MHR: I think that the Broncos’ playoff hopes are fairly high. Considering the way we’ve been playing in November, our schedule looks to be fairly easy with our most difficult game being against New England in a few weeks. The Broncos haven’t lost since converting to the read option, following the Lions game. While I don’t expect us to go undefeated, I think that we have a considerably larger chance of making the playoffs than we did in week 6. Of course, to catch the Raiders, we need them to lose a few. I think that’s very possible, considering that they have to travel to Green Bay, play the Lions (Suh will be playing by then), and then end the year against San Diego. I see 2, maybe 3 losses in the Raiders schedule, meaning that the Broncos can afford to lose 1, maybe 2 games by years’ end.

Can it be done? If we play like we did in November, no doubt. We’ll see what happens. the biggest obstacle standing between the Broncos and a division title is themselves. In Tim Tebow’s 5 wins, he has turned the ball over zero times. Turnovers will be the killer for this football team. If the Broncos can continue to pound the rock, control the ball, and have the defense continue to play at a high level, they shouldn’t lose. And a season ending injury to Elvis Dumervil or Von Miller would surely end our season, as well, now that I think about it...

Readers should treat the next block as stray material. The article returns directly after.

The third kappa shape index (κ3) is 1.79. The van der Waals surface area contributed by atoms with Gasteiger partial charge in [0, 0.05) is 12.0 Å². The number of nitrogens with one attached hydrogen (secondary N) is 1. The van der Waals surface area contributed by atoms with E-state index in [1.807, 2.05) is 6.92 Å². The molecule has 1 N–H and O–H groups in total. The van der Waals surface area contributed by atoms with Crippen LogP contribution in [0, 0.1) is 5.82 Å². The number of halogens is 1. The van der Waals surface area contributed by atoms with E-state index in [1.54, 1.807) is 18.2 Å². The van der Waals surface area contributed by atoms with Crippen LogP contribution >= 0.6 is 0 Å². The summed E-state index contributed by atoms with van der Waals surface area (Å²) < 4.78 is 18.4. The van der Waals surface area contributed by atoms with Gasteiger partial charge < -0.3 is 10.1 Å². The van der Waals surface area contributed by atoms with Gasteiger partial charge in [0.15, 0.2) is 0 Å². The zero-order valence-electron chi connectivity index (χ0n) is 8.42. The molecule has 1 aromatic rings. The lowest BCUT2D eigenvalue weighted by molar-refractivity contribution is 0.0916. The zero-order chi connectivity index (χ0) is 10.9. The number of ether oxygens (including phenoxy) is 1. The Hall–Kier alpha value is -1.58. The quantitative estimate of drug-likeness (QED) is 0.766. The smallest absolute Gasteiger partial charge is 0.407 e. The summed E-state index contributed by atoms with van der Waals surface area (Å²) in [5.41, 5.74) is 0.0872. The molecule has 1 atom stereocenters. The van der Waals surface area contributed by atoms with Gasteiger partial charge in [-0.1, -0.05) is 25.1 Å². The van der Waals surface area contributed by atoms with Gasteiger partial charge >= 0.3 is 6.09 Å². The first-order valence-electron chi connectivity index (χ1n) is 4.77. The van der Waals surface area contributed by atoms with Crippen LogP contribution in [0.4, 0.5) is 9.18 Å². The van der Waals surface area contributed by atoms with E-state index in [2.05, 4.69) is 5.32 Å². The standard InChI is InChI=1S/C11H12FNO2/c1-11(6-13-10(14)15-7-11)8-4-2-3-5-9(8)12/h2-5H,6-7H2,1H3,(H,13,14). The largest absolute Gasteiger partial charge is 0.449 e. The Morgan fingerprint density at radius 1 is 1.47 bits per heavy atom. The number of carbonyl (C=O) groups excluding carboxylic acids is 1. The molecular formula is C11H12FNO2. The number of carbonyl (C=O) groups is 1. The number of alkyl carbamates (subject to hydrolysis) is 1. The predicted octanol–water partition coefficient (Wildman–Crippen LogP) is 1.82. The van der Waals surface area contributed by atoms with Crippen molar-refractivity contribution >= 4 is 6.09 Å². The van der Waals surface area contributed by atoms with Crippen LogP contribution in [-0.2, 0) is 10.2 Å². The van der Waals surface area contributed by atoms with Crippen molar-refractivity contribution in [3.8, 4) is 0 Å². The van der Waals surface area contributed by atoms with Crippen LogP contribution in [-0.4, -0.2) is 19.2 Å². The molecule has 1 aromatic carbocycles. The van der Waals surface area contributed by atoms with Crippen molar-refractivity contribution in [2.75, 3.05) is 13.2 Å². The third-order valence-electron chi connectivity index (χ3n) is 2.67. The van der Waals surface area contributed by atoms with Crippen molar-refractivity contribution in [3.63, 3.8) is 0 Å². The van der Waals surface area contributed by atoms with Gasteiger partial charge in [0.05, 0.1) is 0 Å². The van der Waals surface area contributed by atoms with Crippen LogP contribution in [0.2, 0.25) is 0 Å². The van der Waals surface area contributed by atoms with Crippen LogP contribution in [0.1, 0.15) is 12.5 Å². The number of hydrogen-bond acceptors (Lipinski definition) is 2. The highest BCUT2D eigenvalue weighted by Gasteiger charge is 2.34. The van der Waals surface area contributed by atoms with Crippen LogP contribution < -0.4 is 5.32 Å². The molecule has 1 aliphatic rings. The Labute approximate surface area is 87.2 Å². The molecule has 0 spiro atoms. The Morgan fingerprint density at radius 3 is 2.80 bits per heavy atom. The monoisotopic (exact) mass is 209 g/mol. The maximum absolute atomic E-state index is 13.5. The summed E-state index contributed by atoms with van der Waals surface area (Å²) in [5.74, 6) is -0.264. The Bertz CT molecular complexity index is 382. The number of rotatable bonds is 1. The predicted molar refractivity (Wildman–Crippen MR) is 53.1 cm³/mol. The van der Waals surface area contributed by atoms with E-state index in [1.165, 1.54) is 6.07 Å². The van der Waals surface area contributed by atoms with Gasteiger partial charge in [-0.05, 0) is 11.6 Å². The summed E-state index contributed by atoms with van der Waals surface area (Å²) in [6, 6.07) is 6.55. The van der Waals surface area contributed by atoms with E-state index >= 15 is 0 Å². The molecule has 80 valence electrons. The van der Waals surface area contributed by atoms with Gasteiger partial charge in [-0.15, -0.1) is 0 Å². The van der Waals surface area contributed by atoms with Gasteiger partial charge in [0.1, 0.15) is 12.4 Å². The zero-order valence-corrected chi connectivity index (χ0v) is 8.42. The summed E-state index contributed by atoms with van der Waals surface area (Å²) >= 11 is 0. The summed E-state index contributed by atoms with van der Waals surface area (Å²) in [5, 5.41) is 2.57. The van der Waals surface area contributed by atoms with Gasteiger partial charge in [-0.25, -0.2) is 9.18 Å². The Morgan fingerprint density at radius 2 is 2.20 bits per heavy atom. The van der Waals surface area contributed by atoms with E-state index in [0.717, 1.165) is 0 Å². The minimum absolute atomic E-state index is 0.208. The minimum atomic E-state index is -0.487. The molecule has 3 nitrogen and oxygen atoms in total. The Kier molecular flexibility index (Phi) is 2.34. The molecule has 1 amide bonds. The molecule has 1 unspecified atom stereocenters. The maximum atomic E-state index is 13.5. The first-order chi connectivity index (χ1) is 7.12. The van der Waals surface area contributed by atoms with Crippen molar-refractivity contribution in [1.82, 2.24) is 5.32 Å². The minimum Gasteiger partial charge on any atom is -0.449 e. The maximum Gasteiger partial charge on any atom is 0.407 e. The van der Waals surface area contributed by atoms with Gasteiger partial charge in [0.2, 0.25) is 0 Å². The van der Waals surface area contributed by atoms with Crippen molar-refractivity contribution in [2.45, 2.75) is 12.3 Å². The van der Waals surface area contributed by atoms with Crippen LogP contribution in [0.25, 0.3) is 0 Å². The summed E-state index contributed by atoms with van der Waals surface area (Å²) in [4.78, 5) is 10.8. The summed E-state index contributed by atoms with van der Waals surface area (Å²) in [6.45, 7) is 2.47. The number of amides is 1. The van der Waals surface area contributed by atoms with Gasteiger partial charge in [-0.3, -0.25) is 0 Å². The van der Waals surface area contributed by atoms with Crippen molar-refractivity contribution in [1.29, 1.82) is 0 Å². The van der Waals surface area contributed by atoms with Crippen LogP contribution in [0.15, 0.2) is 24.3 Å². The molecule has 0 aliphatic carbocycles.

Whatever the outcome, I’m just happy that Broncos fans are able to talk about meaningful football going into December. The year 2010 was very taxing on Broncos Country.

DN: OK fine, I'll ask about him. As someone that covers the Broncos daily, are you getting sick of all the non-stop Tim Tebow coverage? Do you think that Denver's current style of play with Tebow is sustainable long-term, or do you fear that this will eventually turn into another Wildcat-like fad that quickly fades away?

MHR: At times, the Tebow coverage is too much. I think that the more he plays, the less he’ll be talked about. When he first took over the first team offense, I couldn’t turn on the television without being bombarded with how bad Tim Tebow would be. As the weeks progressed, the media seemed to slow their roll a little bit, which was great. As more people were forced to eat crow, I began to enjoy turning on the TV and listening to the radio. There’s something intrinsically wonderful about watching people eat crow. We’re just waiting on Merril Hoge...